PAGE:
• Yes. Less people on Nougat than on Ginger Bread is quite shocking.
  • My S7 Edge is still on the November security patch. I'm wondering if AT&T and Samsung are being uncharacteristically slow with December's update because it will just come with N.
  • my z play is on july , so what? Could update to December / January now but my phone is running perfectly fine , not want mess around with it.
  • My point is that historically speaking, both Samsung and AT&T have been very timely with the monthly security updates (which matter). The fact I'm still on November might be an indication the next security update might just come with N. Furthermore, you have a different phone than I do. What goes for your device (let alone your personal usage habits and needs) is going to differ from mine so I'm not sure the point of your response.
  • I would not hold my breath with AT&T phone. I say the other carriers will have out Nougat before AT&T as Usual!!!
  • That's better than my Nexus 5 which is still on October's patch. My Nexus 5X though is on the January patch.
  • My S7 still on Nov. Patch
  • I wonder the same thing
    Im on November security on S7 Edge from Sprint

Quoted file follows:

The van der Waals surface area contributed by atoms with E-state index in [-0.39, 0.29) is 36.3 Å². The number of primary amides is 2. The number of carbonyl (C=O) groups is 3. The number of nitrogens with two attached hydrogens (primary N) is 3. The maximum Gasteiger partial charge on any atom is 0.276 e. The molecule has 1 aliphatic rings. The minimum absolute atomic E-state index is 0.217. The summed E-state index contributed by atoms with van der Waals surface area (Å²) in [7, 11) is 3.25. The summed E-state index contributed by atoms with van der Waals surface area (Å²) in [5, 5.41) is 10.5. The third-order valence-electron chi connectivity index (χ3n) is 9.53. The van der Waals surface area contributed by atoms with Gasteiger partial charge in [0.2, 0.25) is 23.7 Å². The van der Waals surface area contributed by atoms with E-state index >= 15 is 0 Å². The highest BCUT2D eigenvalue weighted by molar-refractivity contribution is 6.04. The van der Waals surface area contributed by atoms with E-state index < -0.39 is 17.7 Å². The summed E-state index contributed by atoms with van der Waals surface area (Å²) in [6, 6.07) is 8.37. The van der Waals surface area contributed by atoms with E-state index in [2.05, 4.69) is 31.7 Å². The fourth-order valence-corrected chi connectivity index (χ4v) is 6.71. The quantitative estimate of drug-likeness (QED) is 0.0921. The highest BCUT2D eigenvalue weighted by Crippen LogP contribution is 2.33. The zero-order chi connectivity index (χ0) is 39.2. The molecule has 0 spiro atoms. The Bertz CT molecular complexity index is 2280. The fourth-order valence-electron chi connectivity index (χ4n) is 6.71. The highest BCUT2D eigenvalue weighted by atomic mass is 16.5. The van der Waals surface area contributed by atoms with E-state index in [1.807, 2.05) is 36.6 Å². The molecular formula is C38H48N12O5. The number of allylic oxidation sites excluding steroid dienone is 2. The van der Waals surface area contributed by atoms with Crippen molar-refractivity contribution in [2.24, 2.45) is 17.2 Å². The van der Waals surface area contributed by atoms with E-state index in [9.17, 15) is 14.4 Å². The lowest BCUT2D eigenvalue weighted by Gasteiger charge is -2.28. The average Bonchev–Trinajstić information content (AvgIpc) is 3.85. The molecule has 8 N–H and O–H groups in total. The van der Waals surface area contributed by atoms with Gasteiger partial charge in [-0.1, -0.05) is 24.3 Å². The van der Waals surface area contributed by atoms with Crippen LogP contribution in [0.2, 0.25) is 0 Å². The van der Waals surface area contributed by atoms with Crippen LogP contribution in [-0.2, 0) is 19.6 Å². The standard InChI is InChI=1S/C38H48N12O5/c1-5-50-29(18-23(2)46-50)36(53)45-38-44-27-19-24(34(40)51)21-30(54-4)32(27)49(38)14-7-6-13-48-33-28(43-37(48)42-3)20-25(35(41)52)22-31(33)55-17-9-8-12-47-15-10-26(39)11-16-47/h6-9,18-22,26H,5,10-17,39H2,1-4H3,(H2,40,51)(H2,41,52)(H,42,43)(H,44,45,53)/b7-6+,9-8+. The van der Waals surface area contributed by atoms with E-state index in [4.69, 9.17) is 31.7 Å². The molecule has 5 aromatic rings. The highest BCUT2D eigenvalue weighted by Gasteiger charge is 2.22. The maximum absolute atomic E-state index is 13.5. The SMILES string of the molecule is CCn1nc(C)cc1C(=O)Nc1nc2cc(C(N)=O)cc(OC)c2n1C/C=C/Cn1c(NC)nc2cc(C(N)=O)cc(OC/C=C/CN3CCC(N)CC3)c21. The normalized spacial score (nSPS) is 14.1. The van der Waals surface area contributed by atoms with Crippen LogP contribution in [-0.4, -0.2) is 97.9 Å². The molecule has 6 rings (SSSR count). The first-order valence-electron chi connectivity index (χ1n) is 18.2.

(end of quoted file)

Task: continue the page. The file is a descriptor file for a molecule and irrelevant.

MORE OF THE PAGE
But already got December update on my note 5?
  • Android N, meh NOT GOOD and no one really wants it, hope they skip it for my moto z play , staying on M then go directly to O
  • Haha. All my devices are hilariously low percentage... 3 on 7.1.1 and one on Honeycomb which doesn't even warrant mention anymore. ("It's not on any of my charts...")
  • Ask a normal what version of Android they are on and they will probably answer "what's android?". While I like being on the latest (my GS7E and Honor 8 are in the Nougat betas and my laptop is on the insiders fast ring) what is more important is the security patch level. I found Xiaomi poor for Android version updates but very good for getting the latest security patch out. there.
  • Yes but "normal" people don't comb through AC comment sections, let alone the articles. Hell, most of the geeks working at Best Buy using Android handsets don't follow this site (mores the pity). So this information is for us and matters (or doesn't) to us. I agree with you about security patches being more important though. Still I would like the semblance of the Grace UX I miss from my Note 7 back (using an S7E).
  • If Google really wants the number of devices on Android 6/7 to increase, then they need to lean on the carrier's that are holding our phones hostage to force the issue. Apple and Microsoft don't have this issue with pushing updates to their devices so why should Google?